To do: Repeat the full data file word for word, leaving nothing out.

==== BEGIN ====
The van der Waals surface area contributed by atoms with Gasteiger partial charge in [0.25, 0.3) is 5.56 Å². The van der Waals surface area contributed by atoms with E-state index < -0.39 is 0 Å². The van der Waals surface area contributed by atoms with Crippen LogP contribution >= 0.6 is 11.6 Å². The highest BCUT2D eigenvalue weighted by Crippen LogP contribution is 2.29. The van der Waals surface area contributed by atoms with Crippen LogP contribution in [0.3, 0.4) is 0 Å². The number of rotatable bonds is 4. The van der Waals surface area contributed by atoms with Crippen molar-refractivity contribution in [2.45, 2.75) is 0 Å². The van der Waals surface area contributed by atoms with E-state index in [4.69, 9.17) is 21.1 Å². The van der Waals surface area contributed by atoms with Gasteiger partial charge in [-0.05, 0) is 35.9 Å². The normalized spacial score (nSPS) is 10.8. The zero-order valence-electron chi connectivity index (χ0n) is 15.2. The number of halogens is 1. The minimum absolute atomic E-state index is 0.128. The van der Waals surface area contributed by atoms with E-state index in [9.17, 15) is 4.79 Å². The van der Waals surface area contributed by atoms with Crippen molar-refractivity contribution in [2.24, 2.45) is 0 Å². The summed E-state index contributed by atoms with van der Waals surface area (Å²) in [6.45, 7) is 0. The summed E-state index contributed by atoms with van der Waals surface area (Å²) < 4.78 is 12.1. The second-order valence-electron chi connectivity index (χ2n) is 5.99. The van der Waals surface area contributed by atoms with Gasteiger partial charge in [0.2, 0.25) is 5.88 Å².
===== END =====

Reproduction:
The van der Waals surface area contributed by atoms with Gasteiger partial charge in [0.25, 0.3) is 5.56 Å². The van der Waals surface area contributed by atoms with E-state index < -0.39 is 0 Å². The van der Waals surface area contributed by atoms with Crippen LogP contribution >= 0.6 is 11.6 Å². The highest BCUT2D eigenvalue weighted by Crippen LogP contribution is 2.29. The van der Waals surface area contributed by atoms with Crippen LogP contribution in [0.3, 0.4) is 0 Å². The number of rotatable bonds is 4. The van der Waals surface area contributed by atoms with Crippen molar-refractivity contribution in [2.45, 2.75) is 0 Å². The van der Waals surface area contributed by atoms with E-state index in [4.69, 9.17) is 21.1 Å². The van der Waals surface area contributed by atoms with Gasteiger partial charge in [-0.05, 0) is 35.9 Å². The normalized spacial score (nSPS) is 10.8. The zero-order valence-electron chi connectivity index (χ0n) is 15.2. The number of halogens is 1. The minimum absolute atomic E-state index is 0.128. The van der Waals surface area contributed by atoms with E-state index in [9.17, 15) is 4.79 Å². The van der Waals surface area contributed by atoms with Crippen molar-refractivity contribution in [2.24, 2.45) is 0 Å². The summed E-state index contributed by atoms with van der Waals surface area (Å²) in [6.45, 7) is 0. The summed E-state index contributed by atoms with van der Waals surface area (Å²) < 4.78 is 12.1. The second-order valence-electron chi connectivity index (χ2n) is 5.99. The van der Waals surface area contributed by atoms with Gasteiger partial charge in [0.2, 0.25) is 5.88 Å².